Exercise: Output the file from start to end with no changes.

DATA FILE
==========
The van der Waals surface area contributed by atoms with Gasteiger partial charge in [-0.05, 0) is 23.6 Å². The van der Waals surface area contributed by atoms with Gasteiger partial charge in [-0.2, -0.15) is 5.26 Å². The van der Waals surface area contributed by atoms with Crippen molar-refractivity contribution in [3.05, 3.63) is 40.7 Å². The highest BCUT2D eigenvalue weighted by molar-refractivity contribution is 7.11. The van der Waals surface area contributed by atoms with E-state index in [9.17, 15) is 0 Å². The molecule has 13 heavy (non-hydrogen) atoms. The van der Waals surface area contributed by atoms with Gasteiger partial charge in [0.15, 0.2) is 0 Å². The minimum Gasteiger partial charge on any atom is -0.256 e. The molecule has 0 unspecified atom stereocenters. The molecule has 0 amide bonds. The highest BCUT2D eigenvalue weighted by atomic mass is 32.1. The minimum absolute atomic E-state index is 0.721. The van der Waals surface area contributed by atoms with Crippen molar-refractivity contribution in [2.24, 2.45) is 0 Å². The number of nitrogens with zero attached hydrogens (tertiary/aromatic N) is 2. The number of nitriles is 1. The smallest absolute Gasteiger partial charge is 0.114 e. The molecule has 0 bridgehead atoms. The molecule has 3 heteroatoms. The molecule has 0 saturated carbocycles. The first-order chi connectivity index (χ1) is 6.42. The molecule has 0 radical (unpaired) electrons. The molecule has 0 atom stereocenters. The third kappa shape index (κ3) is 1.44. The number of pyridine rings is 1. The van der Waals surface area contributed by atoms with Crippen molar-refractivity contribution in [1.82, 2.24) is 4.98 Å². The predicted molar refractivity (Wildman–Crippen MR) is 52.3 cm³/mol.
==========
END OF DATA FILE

The van der Waals surface area contributed by atoms with Gasteiger partial charge in [-0.05, 0) is 23.6 Å². The van der Waals surface area contributed by atoms with Gasteiger partial charge in [-0.2, -0.15) is 5.26 Å². The van der Waals surface area contributed by atoms with Crippen molar-refractivity contribution in [3.05, 3.63) is 40.7 Å². The highest BCUT2D eigenvalue weighted by molar-refractivity contribution is 7.11. The van der Waals surface area contributed by atoms with E-state index in [9.17, 15) is 0 Å². The molecule has 13 heavy (non-hydrogen) atoms. The van der Waals surface area contributed by atoms with Gasteiger partial charge in [0.15, 0.2) is 0 Å². The minimum Gasteiger partial charge on any atom is -0.256 e. The molecule has 0 unspecified atom stereocenters. The molecule has 0 amide bonds. The highest BCUT2D eigenvalue weighted by atomic mass is 32.1. The minimum absolute atomic E-state index is 0.721. The van der Waals surface area contributed by atoms with Crippen molar-refractivity contribution in [2.24, 2.45) is 0 Å². The number of nitrogens with zero attached hydrogens (tertiary/aromatic N) is 2. The number of nitriles is 1. The smallest absolute Gasteiger partial charge is 0.114 e. The molecule has 0 bridgehead atoms. The molecule has 3 heteroatoms. The molecule has 0 saturated carbocycles. The first-order chi connectivity index (χ1) is 6.42. The molecule has 0 radical (unpaired) electrons. The molecule has 0 atom stereocenters. The third kappa shape index (κ3) is 1.44. The number of pyridine rings is 1. The van der Waals surface area contributed by atoms with Crippen molar-refractivity contribution in [1.82, 2.24) is 4.98 Å². The predicted molar refractivity (Wildman–Crippen MR) is 52.3 cm³/mol.